Making diamonds out of sausages

Posted : February 6, 2023 - /

Most hospital discharge data is useless,” said the HSJ headline recently, reporting comments by former NHS CEO and current chair of two NHS trusts Sir David Nicholson. This twitched my antenna because data is obviously neutral; it’s what you do with it that counts. On this, Sir David is spot on, because data only develops value when you analyse it to learn from it. A diamond in the ground is of no value until it has been unearthed, polished, refined, categorised and turned into a product. Data is no different; it is just there, occupying gigabytes, consuming energy and inert until analysed.


Data collection and storage is by no means an effortless automatic process; it can be expensive, complex and bureaucratic. Beyond naturally created datasets accumulated by activity, there are the manufactured and curated datasets. These are created to demonstrate or prove a point or provide accountability, and can take on a life of their own, spawning data collection industries designed to feed policy-making and political fashions of the moment. Just look at how data has been commissioned and used to support different political agendas, for example by daily newspaper The Times and think tank Reform. The use and analysis of data should mark the credibility (or lack of credibility!) of a story, proposal or policy.


The NHS produces and amasses vast quantities of data from every aspect of its functioning and misfunctioning. As The Economist said on 15 January 2023, talking about the NHS, “Britain produces excellent data … Other countries have less-comprehensive statistics”. The NHS produces much more data than is analysed and is host to even more data generation through partnership working, clinical research and medical education. Virtually everything that happens in the service is recorded in some way. Where else can you find data on everything from the number of occupants of three-wheeled motor vehicle injured in collision with two- or three-wheeled motor vehicle that were hospitalised (9 people)? Or the average age of those hospitalised due to exposure to vibration (47.143 years old) or the mean length of stay of those bitten or struck by crocodile or alligator (3 days)?


So, I wouldn’t blame the data, and I actually don’t think Sir David is. I feel the frustration that we are not using this treasure trove of potential knowledge to learn from, to discover new insights and create new outcomes. Discharge data is a snapshot of course – just one element of a patient’s pathway with many other factors contributing to that moment, including, in many cases, avoidable admissions and missed early interventions. Discharge data shows a sausage coming out of the factory; it tells you nothing about the sausage, its quality, the provenance of the ingredients, or even what the ingredients are!


This is maths, not analysis, and it is discernible to anyone, even if they stopped maths at 16 years old. And if you can’t do the maths, then “Alexa, I have 200 patients fit for discharge out of 1,000”, “yes, you have 20% of your beds blocked”. Sir David is right. It tells us nothing – and context is king. So, what is the context? Who are these patients? Why are they in hospital? How long have they been there? Where did they come from? Where will they go to? How many have we seen before? How old are they? Which teams are they under? Which GP practice covers them? Are they working or retired? Are they mobile, independent, cared for or carers? Are their conditions chronic or acute? What is their level of deprivation? Are they amenable to/impactable by new or additional interventions? What’s their ethnic and cultural background? Are they vaccinated and against what? The context and many other possibilities we can all come up with offer the opportunity for analysis to sparkle like a diamond.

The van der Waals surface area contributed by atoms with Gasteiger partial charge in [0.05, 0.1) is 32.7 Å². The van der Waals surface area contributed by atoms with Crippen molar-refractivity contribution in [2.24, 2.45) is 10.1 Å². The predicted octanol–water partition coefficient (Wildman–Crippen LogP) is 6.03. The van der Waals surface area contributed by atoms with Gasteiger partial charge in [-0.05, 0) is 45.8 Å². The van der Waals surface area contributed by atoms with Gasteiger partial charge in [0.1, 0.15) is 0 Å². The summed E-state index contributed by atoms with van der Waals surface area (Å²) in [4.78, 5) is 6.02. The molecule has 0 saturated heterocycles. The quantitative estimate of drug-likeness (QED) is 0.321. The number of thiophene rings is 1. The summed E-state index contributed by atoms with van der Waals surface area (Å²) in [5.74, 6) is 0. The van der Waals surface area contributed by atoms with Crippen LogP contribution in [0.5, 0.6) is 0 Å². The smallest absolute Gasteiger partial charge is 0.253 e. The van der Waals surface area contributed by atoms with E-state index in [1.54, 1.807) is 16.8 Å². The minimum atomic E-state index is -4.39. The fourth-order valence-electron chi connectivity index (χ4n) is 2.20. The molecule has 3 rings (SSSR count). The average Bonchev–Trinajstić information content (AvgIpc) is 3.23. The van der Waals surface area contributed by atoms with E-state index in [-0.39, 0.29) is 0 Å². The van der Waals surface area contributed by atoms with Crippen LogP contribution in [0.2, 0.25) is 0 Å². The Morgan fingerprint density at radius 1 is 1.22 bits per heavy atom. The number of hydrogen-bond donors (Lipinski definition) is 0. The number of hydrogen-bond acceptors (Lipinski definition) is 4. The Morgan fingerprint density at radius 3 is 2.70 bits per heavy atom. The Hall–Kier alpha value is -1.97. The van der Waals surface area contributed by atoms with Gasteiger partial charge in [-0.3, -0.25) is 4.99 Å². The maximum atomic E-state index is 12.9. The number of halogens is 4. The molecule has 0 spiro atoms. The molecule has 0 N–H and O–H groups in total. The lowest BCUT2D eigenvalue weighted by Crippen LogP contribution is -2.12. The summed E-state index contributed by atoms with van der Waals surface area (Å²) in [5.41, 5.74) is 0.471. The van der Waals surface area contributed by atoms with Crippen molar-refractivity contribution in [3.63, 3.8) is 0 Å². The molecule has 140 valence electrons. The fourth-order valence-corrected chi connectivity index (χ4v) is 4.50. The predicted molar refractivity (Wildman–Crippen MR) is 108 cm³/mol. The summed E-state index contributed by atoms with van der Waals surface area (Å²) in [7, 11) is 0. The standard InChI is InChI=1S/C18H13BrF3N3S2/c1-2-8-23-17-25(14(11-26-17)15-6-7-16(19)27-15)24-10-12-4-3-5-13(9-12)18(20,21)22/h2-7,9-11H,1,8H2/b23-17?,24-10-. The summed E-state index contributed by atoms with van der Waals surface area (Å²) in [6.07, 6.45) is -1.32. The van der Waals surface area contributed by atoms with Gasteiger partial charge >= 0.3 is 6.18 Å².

And this is where analysts can and want to help. They are happy to mine for diamonds, polish them and even set them in a ring, taking all of this additional data and context, forming it into something valuable and meaningful, and providing enough understanding so that you, organisational system leaders, can make the best-informed decisions. There are an estimated 13,500 analysts doing this kind of work in the NHS and elsewhere, helping to improve the population’s health. This is work that makes patients’ lives better, work that ultimately ‘can save more lives’ and which will not only support your systems but will also get most analysts singing ‘Heigh ho’ as they go to do the work!

You don’t need a whole mining workforce of your own; ICSs offer us a space and have the right people around the table to draw the skills needed from the system, not only helping to find the resource to mine, but also helping people better see the broader context and organise themselves to action the answers across traditional boundaries of both provision and sector.


Today, the NHS feels overwhelmed by demand – the very thing the government promised its plans were designed to avoid. But if we are simply counting numbers, counting patients in, counting their stay and counting them out, it is just counting. It is not maths, and it is not analysis! We need to make our data work for us, by asking intelligent questions of it and testing the results. This takes a vision for how data can enrich our work, the resources of many more skilled people, and the imagination to ask questions that create options for improvement and progress. Otherwise, we are simply making sausages out of diamonds.


Andi Orlowski is president at AphA Analysts and director of the Health Economics Unit.

Listen to Sir David Nicholson talking to HSJ Editor Alastair McLellan during November 2022: